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Case Study: Supermarket’s Safety Slip Up!

In the midst of WorkSafe’s supermarket WHS crackdown, they have released a number of case studies to highlight just what can happen when business owners let safety standards slip.

For one supermarket in the Perth metropolitan area, it was something as simple as using plastic milk crates as a step, which cost one business thousands of dollars in fines and court costs.

Where did they go wrong?

It all started because of a ladder.

On her first shift, a night filler was given a ladder by the checkout supervisor to use to reach the stock stored on the higher shelves. She noticed that some of the other fillers weren’t also using ladders but instead were standing on three milk crates stacked together.

A few days later, she was stacking the higher shelves again, but this time she was given the stack of milk crates by the night fill manager to use as a ladder. She didn’t complain, as she had seen the other employees using the crates, but that was when disaster struck.

Later that evening, she lost her balance when one of the crates cracked below her, causing her to lose her balance. She fell off the stack of crates and hit the ground hard, causing her lose consciousness for a few seconds. On top of this she also sustained bruising to her back, sprained her left knee and fractured a rib.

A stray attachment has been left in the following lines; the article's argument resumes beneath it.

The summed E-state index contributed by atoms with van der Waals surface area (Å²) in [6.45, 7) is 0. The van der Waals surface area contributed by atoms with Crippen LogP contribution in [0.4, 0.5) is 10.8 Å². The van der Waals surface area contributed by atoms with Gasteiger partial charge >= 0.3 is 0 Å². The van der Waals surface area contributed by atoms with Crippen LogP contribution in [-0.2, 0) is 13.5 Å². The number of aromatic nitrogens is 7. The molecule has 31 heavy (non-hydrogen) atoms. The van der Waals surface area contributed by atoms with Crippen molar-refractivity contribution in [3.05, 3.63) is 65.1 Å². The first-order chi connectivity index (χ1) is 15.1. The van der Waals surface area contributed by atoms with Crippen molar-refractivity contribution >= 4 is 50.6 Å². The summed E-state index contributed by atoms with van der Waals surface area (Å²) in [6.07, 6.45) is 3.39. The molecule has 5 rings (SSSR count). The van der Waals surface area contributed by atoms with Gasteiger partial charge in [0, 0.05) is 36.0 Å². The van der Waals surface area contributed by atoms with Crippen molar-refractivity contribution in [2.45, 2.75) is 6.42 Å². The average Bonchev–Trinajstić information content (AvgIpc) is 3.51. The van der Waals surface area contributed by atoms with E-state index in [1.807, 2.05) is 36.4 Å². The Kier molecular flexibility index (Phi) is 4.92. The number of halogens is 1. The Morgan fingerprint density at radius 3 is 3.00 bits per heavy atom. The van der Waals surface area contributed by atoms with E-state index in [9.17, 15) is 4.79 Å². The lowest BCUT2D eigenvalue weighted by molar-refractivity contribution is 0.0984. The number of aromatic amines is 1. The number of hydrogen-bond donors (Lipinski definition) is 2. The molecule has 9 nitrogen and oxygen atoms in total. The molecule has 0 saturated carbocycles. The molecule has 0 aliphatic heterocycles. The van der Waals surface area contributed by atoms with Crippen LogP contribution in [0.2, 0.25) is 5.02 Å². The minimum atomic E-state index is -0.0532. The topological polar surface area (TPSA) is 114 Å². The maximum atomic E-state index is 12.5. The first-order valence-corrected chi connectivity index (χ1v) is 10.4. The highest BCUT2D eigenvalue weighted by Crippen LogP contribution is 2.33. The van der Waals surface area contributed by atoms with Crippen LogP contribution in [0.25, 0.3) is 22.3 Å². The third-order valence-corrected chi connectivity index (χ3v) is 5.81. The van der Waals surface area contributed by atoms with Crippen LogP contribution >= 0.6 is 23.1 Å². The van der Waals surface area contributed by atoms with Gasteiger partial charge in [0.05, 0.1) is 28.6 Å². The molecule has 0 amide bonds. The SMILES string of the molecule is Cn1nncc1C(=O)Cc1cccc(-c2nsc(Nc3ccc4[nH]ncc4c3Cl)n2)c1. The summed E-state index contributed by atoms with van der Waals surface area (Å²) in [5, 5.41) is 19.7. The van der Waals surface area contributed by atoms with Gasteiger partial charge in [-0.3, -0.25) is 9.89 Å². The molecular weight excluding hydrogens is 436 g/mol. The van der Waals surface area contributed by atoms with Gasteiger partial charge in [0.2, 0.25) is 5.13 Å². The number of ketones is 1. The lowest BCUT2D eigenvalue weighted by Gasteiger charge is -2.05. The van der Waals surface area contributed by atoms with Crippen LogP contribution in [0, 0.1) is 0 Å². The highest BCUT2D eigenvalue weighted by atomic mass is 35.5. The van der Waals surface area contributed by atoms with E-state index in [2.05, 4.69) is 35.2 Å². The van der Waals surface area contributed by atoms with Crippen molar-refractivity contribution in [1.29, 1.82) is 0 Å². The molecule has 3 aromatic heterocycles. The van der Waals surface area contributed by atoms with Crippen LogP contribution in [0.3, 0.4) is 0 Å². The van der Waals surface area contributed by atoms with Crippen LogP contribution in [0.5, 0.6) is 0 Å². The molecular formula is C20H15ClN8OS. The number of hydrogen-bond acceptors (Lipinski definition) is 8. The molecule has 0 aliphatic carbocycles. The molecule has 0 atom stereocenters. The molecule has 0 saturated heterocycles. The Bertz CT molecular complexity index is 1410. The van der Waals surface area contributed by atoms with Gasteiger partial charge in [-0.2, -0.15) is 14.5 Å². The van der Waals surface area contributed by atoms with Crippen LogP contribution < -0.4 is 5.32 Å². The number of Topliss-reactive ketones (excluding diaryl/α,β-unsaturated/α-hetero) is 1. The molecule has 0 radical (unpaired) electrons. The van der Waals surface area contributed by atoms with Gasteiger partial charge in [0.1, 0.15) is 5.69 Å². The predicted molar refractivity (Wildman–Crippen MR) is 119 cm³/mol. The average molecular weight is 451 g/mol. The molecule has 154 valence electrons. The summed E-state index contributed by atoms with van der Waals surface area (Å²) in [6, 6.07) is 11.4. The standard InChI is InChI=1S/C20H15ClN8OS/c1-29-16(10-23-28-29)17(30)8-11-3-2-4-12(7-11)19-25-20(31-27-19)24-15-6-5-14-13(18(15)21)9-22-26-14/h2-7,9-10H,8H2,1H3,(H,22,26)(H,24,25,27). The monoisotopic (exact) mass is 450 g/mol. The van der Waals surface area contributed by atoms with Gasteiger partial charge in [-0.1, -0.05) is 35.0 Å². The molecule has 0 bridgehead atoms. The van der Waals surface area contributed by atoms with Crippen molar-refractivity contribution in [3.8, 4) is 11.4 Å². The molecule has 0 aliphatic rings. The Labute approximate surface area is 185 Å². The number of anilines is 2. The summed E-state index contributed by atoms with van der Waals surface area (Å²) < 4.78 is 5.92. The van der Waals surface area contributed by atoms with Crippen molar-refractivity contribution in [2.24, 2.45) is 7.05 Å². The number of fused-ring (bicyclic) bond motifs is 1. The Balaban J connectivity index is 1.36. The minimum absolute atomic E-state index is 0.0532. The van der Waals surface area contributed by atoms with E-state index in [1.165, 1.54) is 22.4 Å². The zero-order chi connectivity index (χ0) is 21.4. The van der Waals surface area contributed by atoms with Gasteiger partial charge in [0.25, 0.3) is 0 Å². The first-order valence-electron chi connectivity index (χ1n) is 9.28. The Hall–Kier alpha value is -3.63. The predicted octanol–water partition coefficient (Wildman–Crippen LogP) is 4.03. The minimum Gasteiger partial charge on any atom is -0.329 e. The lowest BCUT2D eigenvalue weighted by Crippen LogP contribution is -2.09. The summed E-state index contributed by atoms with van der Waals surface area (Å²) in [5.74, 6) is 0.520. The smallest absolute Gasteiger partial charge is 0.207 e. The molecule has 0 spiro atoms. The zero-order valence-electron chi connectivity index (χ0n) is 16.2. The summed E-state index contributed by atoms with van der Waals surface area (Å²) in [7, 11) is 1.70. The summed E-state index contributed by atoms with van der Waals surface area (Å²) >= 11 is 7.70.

What were the consequences?

The supermarket had failed, so far as was practicable, to provide and maintain a safe working environment. Its employees were exposed to hazards and by that failure, one suffered serious harm.

The case was taken to the Magistrates Court of Western Australia, and the judge ruled that the supermarket was in breach of sections 19(1) and 19(2) of the Occupational Safety and Health Act 1984. This meant the business was fined $3,500 and charged court costs.

How can YOU improve supermarket workplace safety?

In order to be prepared for the WorkSafe supermarket inspections, you need to ensure that all aspects of your workplace health and safety are being constantly monitored and updated. The best way to do this is to have a designated employee, a safety representative, who controls the safety of all systems and procedures within your business.

You don’t have to hire an entire new employee to fill this role, you can easily train existing employees to be safety representatives, in a dual capacity with their current roles. To learn more about the different work health and safety course options click here.

For more information about the inspection program, WorkSafe have also released an OSH in supermarkets and grocery store’s guide to help business owners prepare and improve their workplace health and safety. Click here to view and download the guide.

Source: Department of Commerce, Government of Western Australia.